Although insiders regard the healthcare sector as rather conservative when it comes to adopting new technologies, several trailblazers are determined to make the healthcare supply chain more efficient and effective by rolling out new tech-based solutions. We present ten of the latest trends, which are already making inroads and could become widespread within the next two decades.
The unstoppable rise of the Internet of Things (IoT) is also visible in the healthcare sector, where innovative industry players are developing devices such as healthcare aids equipped with data-generating sensors. These kinds of ‘smart’ aids reduce healthcare professionals’ workloads and improve the quality of care.
One of the most progressive players operating in this area is digitalAngel (based in the Dutch town of Houten), a subsidiary of NPM Capital portfolio company Medux. This international platform has developed a full range of smart new healthcare products, including a smart mattress (which alerts users to the risk of bedsores and other health issues) and a smart bed (which, among other things, provides data on patients’ sleep patterns). The company is also exploring the use of technology to facilitate ‘remote care’. For example, an app with a connected scale improves care for people with diabetes. Since patients can submit data on their blood levels and weight online, they no longer need to go for quarterly hospital check-ups – remote consultations using the app’s chat feature are sufficient.
‘Smart connection’ relating to health is actually a wider trend in society. For example, there is a growing market for self-tracking devices used to monitor sporting activities and movement or lifestyle patterns (this is known as the ‘Quantified Self’). This kind of lifestyle monitoring is also being used for senior citizens living independently, for example by installing a network of sensors in ‘high-traffic’ areas in the home to track the resident’s movements. Some experts view this as part of a larger trend involving a shift of care from the traditional healthcare field to the consumer market.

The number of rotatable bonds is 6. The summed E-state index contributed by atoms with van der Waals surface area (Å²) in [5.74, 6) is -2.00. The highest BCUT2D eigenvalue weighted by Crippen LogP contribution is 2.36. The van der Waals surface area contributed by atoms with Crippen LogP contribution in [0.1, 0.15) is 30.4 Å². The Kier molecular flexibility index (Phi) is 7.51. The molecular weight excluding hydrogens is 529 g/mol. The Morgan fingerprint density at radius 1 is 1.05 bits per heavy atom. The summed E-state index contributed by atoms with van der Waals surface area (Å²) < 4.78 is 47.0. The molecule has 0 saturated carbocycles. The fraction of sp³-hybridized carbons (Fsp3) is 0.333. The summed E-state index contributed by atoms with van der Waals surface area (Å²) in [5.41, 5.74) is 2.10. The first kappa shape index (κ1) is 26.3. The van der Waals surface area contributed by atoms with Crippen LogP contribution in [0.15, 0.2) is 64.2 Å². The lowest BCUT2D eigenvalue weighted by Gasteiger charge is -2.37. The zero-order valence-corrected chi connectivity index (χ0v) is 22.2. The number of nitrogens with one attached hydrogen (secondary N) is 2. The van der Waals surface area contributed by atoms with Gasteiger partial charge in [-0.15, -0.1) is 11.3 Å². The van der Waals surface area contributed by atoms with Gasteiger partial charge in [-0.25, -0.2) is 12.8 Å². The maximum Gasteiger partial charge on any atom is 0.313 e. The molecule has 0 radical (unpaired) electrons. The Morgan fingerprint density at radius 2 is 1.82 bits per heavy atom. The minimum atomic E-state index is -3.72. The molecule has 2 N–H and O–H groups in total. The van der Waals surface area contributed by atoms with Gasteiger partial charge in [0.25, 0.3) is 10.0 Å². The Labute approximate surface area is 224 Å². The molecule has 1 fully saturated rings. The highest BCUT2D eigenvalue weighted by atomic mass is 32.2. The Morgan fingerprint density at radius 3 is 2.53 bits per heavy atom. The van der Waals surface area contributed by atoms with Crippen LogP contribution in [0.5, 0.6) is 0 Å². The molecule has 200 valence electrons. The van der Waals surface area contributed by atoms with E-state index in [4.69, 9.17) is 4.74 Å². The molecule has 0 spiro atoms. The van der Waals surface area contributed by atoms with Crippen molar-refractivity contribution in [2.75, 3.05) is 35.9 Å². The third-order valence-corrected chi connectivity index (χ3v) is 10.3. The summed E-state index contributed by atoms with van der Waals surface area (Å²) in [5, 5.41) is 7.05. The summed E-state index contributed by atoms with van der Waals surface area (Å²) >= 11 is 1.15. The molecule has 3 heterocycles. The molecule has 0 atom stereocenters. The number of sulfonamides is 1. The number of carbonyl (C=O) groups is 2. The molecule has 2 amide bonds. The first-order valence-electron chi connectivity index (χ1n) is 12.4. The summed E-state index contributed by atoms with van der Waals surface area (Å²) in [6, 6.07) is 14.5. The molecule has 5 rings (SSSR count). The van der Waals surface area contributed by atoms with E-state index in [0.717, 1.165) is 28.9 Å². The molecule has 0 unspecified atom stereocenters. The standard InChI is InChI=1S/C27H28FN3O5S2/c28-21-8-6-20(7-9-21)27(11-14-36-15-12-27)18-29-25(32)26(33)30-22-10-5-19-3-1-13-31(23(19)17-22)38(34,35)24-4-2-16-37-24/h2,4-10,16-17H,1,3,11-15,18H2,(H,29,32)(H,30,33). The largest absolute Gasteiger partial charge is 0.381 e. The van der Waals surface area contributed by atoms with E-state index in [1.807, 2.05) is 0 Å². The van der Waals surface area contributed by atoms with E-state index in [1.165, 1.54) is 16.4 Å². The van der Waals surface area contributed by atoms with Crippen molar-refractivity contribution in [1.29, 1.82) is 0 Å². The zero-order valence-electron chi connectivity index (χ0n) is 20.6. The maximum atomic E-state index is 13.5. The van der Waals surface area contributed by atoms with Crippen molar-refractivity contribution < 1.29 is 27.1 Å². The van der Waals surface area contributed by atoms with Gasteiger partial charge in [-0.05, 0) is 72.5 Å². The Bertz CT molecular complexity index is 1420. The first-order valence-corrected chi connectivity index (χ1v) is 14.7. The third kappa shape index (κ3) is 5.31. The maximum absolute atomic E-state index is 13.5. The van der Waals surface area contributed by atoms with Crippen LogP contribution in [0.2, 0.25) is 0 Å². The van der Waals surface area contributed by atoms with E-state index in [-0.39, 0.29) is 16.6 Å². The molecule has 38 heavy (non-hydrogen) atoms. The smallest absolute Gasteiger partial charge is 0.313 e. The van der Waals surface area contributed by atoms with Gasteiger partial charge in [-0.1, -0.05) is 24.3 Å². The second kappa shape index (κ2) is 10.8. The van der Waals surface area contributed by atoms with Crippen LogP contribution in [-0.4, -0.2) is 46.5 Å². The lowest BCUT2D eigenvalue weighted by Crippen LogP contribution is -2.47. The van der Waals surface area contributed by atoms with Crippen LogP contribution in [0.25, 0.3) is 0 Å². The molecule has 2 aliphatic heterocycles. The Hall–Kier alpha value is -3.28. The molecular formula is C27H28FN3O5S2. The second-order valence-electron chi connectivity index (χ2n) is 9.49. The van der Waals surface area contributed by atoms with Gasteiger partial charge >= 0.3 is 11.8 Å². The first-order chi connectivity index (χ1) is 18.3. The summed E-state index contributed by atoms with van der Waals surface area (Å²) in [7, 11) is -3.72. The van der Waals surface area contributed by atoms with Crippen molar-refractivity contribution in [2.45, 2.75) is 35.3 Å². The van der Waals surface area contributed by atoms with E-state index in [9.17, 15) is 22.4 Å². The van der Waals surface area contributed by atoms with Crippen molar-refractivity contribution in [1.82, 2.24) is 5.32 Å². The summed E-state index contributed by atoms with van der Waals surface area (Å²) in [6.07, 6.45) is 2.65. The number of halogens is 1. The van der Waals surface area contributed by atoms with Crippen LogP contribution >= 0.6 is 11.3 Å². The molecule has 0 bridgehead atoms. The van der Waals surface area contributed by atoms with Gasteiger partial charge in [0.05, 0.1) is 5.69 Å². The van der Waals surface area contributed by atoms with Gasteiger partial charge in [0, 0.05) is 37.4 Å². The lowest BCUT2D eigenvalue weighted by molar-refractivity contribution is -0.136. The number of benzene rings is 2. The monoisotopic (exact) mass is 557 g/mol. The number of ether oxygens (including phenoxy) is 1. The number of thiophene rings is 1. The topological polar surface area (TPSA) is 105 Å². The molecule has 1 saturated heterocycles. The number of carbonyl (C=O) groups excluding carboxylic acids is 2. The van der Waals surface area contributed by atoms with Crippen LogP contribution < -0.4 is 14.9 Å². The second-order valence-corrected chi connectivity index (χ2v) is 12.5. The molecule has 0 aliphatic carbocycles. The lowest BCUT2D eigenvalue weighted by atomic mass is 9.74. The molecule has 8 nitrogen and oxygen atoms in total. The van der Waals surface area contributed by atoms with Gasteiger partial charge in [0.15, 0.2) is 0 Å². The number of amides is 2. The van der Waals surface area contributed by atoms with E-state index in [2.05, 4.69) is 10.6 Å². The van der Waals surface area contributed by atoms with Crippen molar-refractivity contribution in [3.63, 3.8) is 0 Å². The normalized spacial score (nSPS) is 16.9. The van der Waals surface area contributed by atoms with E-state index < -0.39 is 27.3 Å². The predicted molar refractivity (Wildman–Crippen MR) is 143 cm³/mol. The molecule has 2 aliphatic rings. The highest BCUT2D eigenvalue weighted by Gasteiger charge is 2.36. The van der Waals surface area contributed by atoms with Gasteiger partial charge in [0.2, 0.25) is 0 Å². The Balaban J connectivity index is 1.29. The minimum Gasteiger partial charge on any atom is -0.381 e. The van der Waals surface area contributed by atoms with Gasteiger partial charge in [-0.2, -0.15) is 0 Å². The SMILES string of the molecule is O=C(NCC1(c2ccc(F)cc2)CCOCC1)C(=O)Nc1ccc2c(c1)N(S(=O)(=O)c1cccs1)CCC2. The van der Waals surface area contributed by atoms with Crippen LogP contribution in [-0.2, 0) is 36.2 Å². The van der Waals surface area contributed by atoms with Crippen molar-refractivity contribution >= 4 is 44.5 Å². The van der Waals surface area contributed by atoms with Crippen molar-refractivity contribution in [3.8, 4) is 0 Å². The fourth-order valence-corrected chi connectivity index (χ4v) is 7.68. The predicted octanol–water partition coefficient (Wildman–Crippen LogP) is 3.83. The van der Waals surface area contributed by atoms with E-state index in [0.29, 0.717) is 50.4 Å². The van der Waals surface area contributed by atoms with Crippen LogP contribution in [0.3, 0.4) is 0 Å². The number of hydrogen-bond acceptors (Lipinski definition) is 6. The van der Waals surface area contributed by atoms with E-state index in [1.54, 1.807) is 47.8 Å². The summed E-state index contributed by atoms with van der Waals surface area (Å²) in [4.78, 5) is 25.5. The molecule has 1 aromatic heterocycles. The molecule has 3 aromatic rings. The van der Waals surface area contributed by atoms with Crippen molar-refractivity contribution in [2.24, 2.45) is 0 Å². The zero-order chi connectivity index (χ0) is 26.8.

The frequency of Google searches for the term ‘flu’ has become a more accurate predictor of an impending influenza outbreak than the medical field would be able to generate itself. Healthcare professionals are becoming aware that collecting, aggregating and analysing raw data can lead to new insights that both improve treatment and save costs. One example of the use of big data is the latest DNA analysis methods that make it possible to tailor cancer treatments to individual patients, rather than using a one-size-fits-all approach that works for the majority of people diagnosed with the same type of cancer.
The emergence of Artificial Intelligence (AI) is related to big data, to the point where the two are essentially interdependent. After all, these massive pools of data are only useful in conjunction with ‘intelligent’ computer systems and software applications (algorithms). The reason for the inverted commas around ‘intelligent’ is that the system still relies on the knowledge of human experts. AI is currently used in the healthcare field for diagnostics and to determine the most successful treatment. AI also facilitates new forms of prevention. Researchers in the United States, for example, have developed a camera system which is able to pick up on slowly changing movement patterns to predict up to three weeks(!) in advance whether an elderly person will experience a fall.